Have you done any changes in the scene support with the newest version?

When it comes to more complex scenes, real-time global illumination is a huge benefit. GI provides large scale occlusion, bounced diffused lighting (aka color bleed), and much more accurate specular reflections, all of which really help to sell environments.


Environment art is not the only area where GI shines through, GI works on a smaller scale as well. For instance, emissive surfaces act as light sources, so if you have a character with a torch, glowy bits, or even abstract objects with emissive materials, those elements will illuminate your scene, which opens up a lot of interesting possibilities.


While the process of setting up scenes in Toolbag 3 will feel very familiar to current users, we’ve been working a bunch of ways to further integrate Toolbag into various pipelines.

You can now export Unity Packages to make importing your models and materials a breeze. Not only that, but you can export a tidy package of your scene and textures to send off to clients, as well as export meshes in common formats like FBX and OBJ.

We’ve developed an Unreal Engine plugin as well, that reads our .tbscene format and imports your models, and similar to the Unity Package exporter, automatically sets up materials as well. This plugin will be available on the Unreal Engine Marketplace.

Lastly, we’ve added features to upload renders, and Marmoset Viewer files, directly to ArtStation. We’ve included a handy preview option in the Viewer exporter as well.


How do you work with materials in Toolbag 3?

The baker might be my favorite of the new additions to Toolbag 3. When we started working on texture baking in Toolbag, rather than simply following the trends of other bakers on the market, we really wanted to design a tool from the ground up that would be intuitive to use. I think this has led to some genuinely novel and innovative features.


One of the main benefits of baking maps in Toolbag 3 is how the process can be approached in a holistic manner. For instance, when I create assets, I use Toolbag to preview my high poly as I block it out, including setting up material values to mimic various surfaces. Once my high poly is finalized, and I’m happy with my base materials, I’ll import my low poly and do a quick test bake. Toolbag 3 provides instant feedback when you change settings, so any issues are both easy to spot and correct. When I’m happy with my bake settings, I can output a myriad of maps such as tangent and object space normal maps, ambient occlusion, curvature, height, and material properties such as albedo, gloss, and specular. What’s more, we’ve included the ability to export a layered PSD file, which includes all your outputs, with base values and layer masks automatically set up for the material property maps. From initial high poly blockout/look-dev, to texturing the final asset, our baker ensures that Toolbag is an essential part of my workflow.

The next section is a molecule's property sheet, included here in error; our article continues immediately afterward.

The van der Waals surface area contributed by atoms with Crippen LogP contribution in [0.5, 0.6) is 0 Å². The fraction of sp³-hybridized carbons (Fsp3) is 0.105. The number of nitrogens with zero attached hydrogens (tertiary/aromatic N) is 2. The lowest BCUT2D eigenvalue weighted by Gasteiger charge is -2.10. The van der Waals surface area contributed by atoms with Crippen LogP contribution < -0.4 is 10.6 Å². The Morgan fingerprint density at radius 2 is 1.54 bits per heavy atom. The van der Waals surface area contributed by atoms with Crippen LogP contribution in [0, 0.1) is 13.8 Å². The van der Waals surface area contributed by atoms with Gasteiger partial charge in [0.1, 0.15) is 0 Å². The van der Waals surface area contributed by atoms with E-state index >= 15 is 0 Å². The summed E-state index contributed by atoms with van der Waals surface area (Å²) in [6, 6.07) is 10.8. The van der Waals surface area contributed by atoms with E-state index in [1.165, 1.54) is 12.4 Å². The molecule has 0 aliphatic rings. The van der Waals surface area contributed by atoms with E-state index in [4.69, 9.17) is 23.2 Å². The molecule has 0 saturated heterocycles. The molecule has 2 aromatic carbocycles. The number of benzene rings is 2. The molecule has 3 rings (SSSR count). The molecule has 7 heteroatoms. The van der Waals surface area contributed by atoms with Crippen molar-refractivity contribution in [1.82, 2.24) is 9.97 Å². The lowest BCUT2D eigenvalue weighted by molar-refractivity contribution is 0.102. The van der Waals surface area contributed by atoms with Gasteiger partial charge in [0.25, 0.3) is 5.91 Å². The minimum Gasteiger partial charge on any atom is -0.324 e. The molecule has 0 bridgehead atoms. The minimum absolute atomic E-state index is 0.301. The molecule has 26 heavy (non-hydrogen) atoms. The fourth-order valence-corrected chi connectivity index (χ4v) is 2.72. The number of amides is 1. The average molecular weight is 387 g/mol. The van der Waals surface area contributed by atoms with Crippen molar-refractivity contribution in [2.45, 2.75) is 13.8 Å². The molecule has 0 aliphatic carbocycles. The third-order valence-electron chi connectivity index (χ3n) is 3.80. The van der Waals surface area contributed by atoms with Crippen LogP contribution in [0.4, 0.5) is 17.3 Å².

That covers the basic process, however, there are some very cool things we’re doing on the technical side too. We have bake groups where you can isolate high and low poly pairs to avoid intersection errors, which makes the old method of exploding your high and low objects obsolete, plus a tool to load and organize your meshes into bake groups by naming conventions. We have visual tools for setting up your cage distance, and also a 3D painting tool that allows you to expand and shrink your cage in much the same way you would in a sculpting app. We also have a new tool that is completely unique to our software, which enables you to paint on your model to correct skewed detail.

When will you release the final build?

Marmoset Toolbag 3 will be available November 25th, 2016. We will provide an upgrade discount for our current users. More information will be available closer to release.